2 teaspoons vanilla
1 1/2 cups Pamela's Baking Mix
1 1/2 teaspoons cinnamon
3 cups Gluten Free Oats
1 cup white chocolate chips
1 1/2 cups dried cranberries
1/2 cup toasted walnuts

Preheat oven to 350 degrees
In a large bowl, cream together the butter and sugars with a mixer at medium speed. Add the eggs and vanilla and mix until smooth.
Gradually add the baking mix and cinnamon and mix on low until smooth.
Stir in the oats, white chocolate, walnuts, and cranberries until evenly distributed. 

Using a two tablespoon cookie scoop,  scoop dough out onto cookie sheet, and bake for 12-15 minutes.
You will need to let them cool before eating them - these (like most gluten-free cookies) will be crumbly until they've cooled.  Then they become nice and chewy.
 This post has been shared at Slightly Indulgent Tuesday, hosted by Simply Sugar and Gluten Free.

Thursday, May 5, 2011

Breakfast For Dinner...again.

We had breakfast for dinner again last night.  I admit it - I'm slightly obsessed with breakfast foods for dinner.  Or as my husband said - "breakfast for dinner, and dinner for breakfast.".    He's right.   I'm odd like that.   I love traditionally dinner type foods for breakfast.  This morning, I had a fruit smoothie and slices of smoked turkey.   That made me very happy!    But back to breakfast for dinner....

I knew yesterday that we would need a quick dinner, and breakfast for me is so easy to whip up, and can be done at a moments notice (like the minute the Big Guy walks in the door from work), so yesterday morning I took some rolled oats (gluten free) and a little bit of flour, and started soaking it in a cultured buttermilk.   Okay - another sidetrack.   I can get the most wonderful, organic, cultured, (think like with cultures similar to yogurt or kefir) cream-line buttermilk at Harvest Health Foods.   LOVE that!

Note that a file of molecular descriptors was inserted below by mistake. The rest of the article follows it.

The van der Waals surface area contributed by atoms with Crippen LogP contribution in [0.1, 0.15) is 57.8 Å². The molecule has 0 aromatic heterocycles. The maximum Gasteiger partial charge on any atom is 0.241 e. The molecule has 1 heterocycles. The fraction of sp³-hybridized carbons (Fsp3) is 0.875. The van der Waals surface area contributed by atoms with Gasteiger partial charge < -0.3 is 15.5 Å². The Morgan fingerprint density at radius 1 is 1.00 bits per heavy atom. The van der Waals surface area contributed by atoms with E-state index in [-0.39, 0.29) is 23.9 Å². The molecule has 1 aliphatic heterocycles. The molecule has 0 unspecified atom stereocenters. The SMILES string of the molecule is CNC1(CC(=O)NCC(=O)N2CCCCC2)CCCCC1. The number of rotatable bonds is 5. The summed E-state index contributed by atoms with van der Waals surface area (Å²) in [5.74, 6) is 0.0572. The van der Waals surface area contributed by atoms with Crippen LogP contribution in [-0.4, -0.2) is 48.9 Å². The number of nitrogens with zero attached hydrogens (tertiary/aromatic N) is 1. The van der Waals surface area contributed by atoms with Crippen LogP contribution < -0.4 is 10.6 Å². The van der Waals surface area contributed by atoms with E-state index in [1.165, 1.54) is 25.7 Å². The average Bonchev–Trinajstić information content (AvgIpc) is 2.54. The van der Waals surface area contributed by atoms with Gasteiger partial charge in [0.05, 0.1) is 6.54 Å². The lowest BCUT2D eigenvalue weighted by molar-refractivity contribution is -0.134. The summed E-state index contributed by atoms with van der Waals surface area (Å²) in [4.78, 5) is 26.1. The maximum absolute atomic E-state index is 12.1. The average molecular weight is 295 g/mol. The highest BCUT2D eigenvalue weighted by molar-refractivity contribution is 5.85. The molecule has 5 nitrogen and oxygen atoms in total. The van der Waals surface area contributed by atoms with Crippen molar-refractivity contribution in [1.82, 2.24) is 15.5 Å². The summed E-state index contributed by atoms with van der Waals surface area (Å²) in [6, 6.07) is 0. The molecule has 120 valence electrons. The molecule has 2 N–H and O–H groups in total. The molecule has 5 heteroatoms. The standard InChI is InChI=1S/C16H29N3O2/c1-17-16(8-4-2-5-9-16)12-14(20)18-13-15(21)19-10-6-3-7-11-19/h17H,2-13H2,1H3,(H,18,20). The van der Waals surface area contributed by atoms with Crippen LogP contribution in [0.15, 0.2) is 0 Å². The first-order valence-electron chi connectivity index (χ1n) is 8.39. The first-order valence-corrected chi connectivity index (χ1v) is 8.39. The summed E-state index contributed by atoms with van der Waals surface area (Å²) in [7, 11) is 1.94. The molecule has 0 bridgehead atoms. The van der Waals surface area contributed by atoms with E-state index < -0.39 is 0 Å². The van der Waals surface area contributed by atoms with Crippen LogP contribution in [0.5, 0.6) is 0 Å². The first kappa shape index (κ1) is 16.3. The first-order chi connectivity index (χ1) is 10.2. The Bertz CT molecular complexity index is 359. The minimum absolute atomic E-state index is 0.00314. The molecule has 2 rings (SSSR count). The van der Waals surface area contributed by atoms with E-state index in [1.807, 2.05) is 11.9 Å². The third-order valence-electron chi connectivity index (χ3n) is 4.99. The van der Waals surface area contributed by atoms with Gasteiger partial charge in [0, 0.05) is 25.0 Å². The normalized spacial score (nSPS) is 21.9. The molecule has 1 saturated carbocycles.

Anyway, I let that all sit together on the counter for the day, while I went about my business.  Really, making food from scratch doesn't have to take a long time, it just needs a tiny bit of planning ahead.   The other thing I did was take a jar of applesauce out of the freezer.   Last Fall, I froze about 30 pints of applesauce.   Why did I freeze it instead of canning it?   Well, because I could!   I had limited time, and 2 bushels of apples, and freezing it was much less labor intensive than canning.    So, my applesauce is out of the freezer, and my oats are soaking.   Soaking the oats in a fermenting agent like buttermilk helps to reduce the phytic acid in the grain, and makes it much more digestible.  And as I discovered, it also made from some incredibly light, fluffy pancakes too!

When it came time to actually make dinner, I had the rest of the ingredients for pancakes ready to go and mixed up in about 5 minutes.  Then, while flipping pancakes, I made fried eggs for us (sunny side up for The Big Guy, and over easy for me.  The Little Guy still refuses to eat eggs this way - more later on how he eats an egg every morning without knowing it!), and heated the jar of applesauce in a pan of water on the stove.   Pancakes, eggs, and applesauce.   That was dinner.    I know - not a green vegetable in sight.   We might have one tonight with dinner though. :)

Soaked Oatmeal Buttermilk Pancakes

1 1/4 cups gluten free rolled oats
1/4 cup gluten free oat flour
1/4 cup almond flour